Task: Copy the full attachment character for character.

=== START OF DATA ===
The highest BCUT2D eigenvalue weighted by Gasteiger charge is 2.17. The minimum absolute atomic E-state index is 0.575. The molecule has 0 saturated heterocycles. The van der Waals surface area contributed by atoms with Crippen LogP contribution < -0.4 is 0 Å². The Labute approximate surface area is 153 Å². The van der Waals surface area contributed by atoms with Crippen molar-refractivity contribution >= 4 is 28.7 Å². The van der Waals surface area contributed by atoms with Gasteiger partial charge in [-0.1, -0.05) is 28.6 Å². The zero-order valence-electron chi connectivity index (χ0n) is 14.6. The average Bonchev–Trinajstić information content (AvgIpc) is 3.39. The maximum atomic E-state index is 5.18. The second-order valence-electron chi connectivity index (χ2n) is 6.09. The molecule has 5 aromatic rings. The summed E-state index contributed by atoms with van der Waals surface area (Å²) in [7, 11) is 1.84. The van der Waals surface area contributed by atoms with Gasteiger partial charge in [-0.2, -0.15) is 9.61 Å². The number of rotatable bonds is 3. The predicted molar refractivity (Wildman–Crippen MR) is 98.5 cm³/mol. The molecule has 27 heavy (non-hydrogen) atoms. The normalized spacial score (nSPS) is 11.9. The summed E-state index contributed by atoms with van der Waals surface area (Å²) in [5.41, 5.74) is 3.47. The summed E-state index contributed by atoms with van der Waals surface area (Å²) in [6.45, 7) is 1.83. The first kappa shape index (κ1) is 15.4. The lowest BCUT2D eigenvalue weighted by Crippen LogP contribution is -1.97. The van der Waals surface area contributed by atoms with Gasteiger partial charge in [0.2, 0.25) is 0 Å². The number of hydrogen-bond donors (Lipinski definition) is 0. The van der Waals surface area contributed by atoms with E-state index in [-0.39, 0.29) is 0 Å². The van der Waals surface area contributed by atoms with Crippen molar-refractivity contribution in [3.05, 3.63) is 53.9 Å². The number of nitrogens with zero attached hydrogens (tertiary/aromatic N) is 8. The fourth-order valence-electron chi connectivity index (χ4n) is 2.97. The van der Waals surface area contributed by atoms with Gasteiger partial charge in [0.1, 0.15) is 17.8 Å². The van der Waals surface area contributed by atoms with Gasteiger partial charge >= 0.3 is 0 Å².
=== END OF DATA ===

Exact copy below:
The highest BCUT2D eigenvalue weighted by Gasteiger charge is 2.17. The minimum absolute atomic E-state index is 0.575. The molecule has 0 saturated heterocycles. The van der Waals surface area contributed by atoms with Crippen LogP contribution < -0.4 is 0 Å². The Labute approximate surface area is 153 Å². The van der Waals surface area contributed by atoms with Crippen molar-refractivity contribution >= 4 is 28.7 Å². The van der Waals surface area contributed by atoms with Gasteiger partial charge in [-0.1, -0.05) is 28.6 Å². The zero-order valence-electron chi connectivity index (χ0n) is 14.6. The average Bonchev–Trinajstić information content (AvgIpc) is 3.39. The maximum atomic E-state index is 5.18. The second-order valence-electron chi connectivity index (χ2n) is 6.09. The molecule has 5 aromatic rings. The summed E-state index contributed by atoms with van der Waals surface area (Å²) in [7, 11) is 1.84. The van der Waals surface area contributed by atoms with Gasteiger partial charge in [-0.2, -0.15) is 9.61 Å². The number of rotatable bonds is 3. The predicted molar refractivity (Wildman–Crippen MR) is 98.5 cm³/mol. The molecule has 27 heavy (non-hydrogen) atoms. The normalized spacial score (nSPS) is 11.9. The summed E-state index contributed by atoms with van der Waals surface area (Å²) in [5.41, 5.74) is 3.47. The summed E-state index contributed by atoms with van der Waals surface area (Å²) in [6.45, 7) is 1.83. The first kappa shape index (κ1) is 15.4. The lowest BCUT2D eigenvalue weighted by Crippen LogP contribution is -1.97. The van der Waals surface area contributed by atoms with Gasteiger partial charge in [0.2, 0.25) is 0 Å². The number of hydrogen-bond donors (Lipinski definition) is 0. The van der Waals surface area contributed by atoms with E-state index in [-0.39, 0.29) is 0 Å². The van der Waals surface area contributed by atoms with Crippen molar-refractivity contribution in [3.05, 3.63) is 53.9 Å². The number of nitrogens with zero attached hydrogens (tertiary/aromatic N) is 8. The fourth-order valence-electron chi connectivity index (χ4n) is 2.97. The van der Waals surface area contributed by atoms with Gasteiger partial charge in [0.1, 0.15) is 17.8 Å². The van der Waals surface area contributed by atoms with Gasteiger partial charge >= 0.3 is 0 Å².